Two signs of cholesterol that could lead to ‘amputation’ if ignored

High cholesterol: Nutritionist reveals top prevention tips

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The body uses cholesterol molecules for the production of hormones and cells, but not all types of cholesterol benefit health. Some hinder it by catching onto the inner lining of the arteries and narrowing the vessels over time. Failure to notice the signs of reduced blood flow in the body’s extremities could lead to amputation.

According to NHS Inform, having excessively high levels of lipids in your blood can be massively detrimental to your health, but rarely does it cause obvious signs.

“High cholesterol, on its own, doesn’t usually cause any symptoms but increases your risk of serious health conditions,” adds the health body.

One of the first major complications of high cholesterol, known as peripheral artery disease (PAD), is often characterised by an onslaught of symptoms, such as claudication.

This describes the pain experienced in the leg muscles when there is insufficient blood flow during exercise.

It is usually an indication that plaque has built up inside the arteries and is causing blockages, preventing blood flow from getting through.

Medstar Health explains: “The classic and most common symptom of PAD is leg pain.

“This may appear as pain in a specific area of the leg, such as in the calf or thigh – anywhere from the button and hip down to the foot.”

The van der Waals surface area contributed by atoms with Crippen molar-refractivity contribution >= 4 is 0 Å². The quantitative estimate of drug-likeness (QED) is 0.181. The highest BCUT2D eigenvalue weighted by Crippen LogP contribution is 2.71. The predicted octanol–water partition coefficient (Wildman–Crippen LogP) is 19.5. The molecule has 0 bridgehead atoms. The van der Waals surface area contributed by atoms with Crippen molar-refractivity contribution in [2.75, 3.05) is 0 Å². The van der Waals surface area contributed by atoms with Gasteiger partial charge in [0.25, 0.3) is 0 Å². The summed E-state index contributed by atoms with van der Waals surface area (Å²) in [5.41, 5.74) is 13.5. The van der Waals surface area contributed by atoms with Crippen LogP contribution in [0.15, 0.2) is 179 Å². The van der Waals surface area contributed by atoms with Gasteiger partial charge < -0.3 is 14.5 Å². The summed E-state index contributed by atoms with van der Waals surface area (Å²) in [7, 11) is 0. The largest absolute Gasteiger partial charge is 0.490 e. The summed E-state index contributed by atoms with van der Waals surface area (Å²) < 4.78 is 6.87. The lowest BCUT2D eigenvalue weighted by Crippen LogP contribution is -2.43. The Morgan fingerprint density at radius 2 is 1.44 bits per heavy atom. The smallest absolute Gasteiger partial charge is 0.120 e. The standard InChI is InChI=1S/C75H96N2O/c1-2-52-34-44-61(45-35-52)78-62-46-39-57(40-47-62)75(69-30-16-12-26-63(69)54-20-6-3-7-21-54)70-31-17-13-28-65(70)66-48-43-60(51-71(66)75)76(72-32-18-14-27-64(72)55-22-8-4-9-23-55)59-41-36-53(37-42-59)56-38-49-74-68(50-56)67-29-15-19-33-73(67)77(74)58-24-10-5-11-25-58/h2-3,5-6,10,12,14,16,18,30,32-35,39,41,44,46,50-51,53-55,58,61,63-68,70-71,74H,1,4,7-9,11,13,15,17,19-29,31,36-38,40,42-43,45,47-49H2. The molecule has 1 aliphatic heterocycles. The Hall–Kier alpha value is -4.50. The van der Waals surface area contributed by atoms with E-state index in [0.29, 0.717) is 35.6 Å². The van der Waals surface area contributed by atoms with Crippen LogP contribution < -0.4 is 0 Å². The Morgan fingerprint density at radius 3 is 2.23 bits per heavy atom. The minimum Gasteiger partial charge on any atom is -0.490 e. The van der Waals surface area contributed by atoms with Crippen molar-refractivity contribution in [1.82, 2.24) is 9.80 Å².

“Without treatment, peripheral artery disease can lead to serious consequences, including gangrene or even amputation of a leg,” adds the health body.

The Coastal Vascular Centre (CVC) states that a staggering 150,000 amputations are performed in the US each year due to advanced peripheral artery disease.

In these patients, critical limb ischemia is often the cause of tissue damage that warrants limb amputation.

Muscle pain in PAD is usually experienced in the muscles of the foot or lower leg first.

It is often referred to as ‘rest pain’ because it happens when resting or asleep, and can temporarily be relieved by hanging a leg over the bed.

When the tissue becomes affected, non-healing sores or gangrene may occur, which may cause the foot to become red, black or purple.

It should be noted that arterial ulcers can affect anyone, but they are more prevalent among groups of people who have diabetes, high cholesterol or high blood pressure.

This is because these groups tend to have poorer circulation in the feet and legs.

When circulation is hindered, pressure increases inside the veins, according to the NHS.

“This constant high pressure can gradually damage the tiny blood vessels in your skin and make it fragile,” adds the health body.

According to the CVC, the key to avoiding amputation for peripheral artery disease is to practice food foot care and regularly examine the legs and feet for sores.

The health body also recommends changing “your eating habits by reducing fat, salt, cholesterol, and simple carbohydrates, treating high cholesterol” and “losing weight if you are overweight”.

Eating a balanced diet and exercising regularly are among the most effective measures for preventing high cholesterol and its complications.

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